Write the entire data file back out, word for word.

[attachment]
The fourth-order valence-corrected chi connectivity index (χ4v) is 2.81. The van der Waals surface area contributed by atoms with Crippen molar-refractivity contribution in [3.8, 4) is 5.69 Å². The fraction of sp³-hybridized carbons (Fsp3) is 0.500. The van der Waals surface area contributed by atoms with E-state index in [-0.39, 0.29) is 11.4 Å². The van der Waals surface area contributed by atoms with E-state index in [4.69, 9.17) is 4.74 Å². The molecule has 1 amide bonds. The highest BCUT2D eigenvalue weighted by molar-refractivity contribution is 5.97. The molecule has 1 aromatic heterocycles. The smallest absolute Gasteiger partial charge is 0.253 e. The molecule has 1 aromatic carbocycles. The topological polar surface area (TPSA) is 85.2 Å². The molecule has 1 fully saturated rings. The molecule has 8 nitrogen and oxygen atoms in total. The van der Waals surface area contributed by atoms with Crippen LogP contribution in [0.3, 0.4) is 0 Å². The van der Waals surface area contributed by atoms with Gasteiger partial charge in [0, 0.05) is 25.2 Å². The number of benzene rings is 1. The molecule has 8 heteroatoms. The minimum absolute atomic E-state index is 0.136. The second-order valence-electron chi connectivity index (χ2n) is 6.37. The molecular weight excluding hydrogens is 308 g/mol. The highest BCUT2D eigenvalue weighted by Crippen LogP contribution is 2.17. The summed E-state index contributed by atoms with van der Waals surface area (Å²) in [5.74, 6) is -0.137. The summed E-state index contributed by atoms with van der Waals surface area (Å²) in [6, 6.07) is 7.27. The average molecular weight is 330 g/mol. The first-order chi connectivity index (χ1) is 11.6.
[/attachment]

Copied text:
The fourth-order valence-corrected chi connectivity index (χ4v) is 2.81. The van der Waals surface area contributed by atoms with Crippen molar-refractivity contribution in [3.8, 4) is 5.69 Å². The fraction of sp³-hybridized carbons (Fsp3) is 0.500. The van der Waals surface area contributed by atoms with E-state index in [-0.39, 0.29) is 11.4 Å². The van der Waals surface area contributed by atoms with E-state index in [4.69, 9.17) is 4.74 Å². The molecule has 1 amide bonds. The highest BCUT2D eigenvalue weighted by molar-refractivity contribution is 5.97. The molecule has 1 aromatic heterocycles. The smallest absolute Gasteiger partial charge is 0.253 e. The molecule has 1 aromatic carbocycles. The topological polar surface area (TPSA) is 85.2 Å². The molecule has 1 fully saturated rings. The molecule has 8 nitrogen and oxygen atoms in total. The van der Waals surface area contributed by atoms with Crippen LogP contribution in [0.3, 0.4) is 0 Å². The van der Waals surface area contributed by atoms with Gasteiger partial charge in [0, 0.05) is 25.2 Å². The number of benzene rings is 1. The molecule has 8 heteroatoms. The minimum absolute atomic E-state index is 0.136. The second-order valence-electron chi connectivity index (χ2n) is 6.37. The molecular weight excluding hydrogens is 308 g/mol. The highest BCUT2D eigenvalue weighted by Crippen LogP contribution is 2.17. The summed E-state index contributed by atoms with van der Waals surface area (Å²) in [5.74, 6) is -0.137. The summed E-state index contributed by atoms with van der Waals surface area (Å²) in [6, 6.07) is 7.27. The average molecular weight is 330 g/mol. The first-order chi connectivity index (χ1) is 11.6.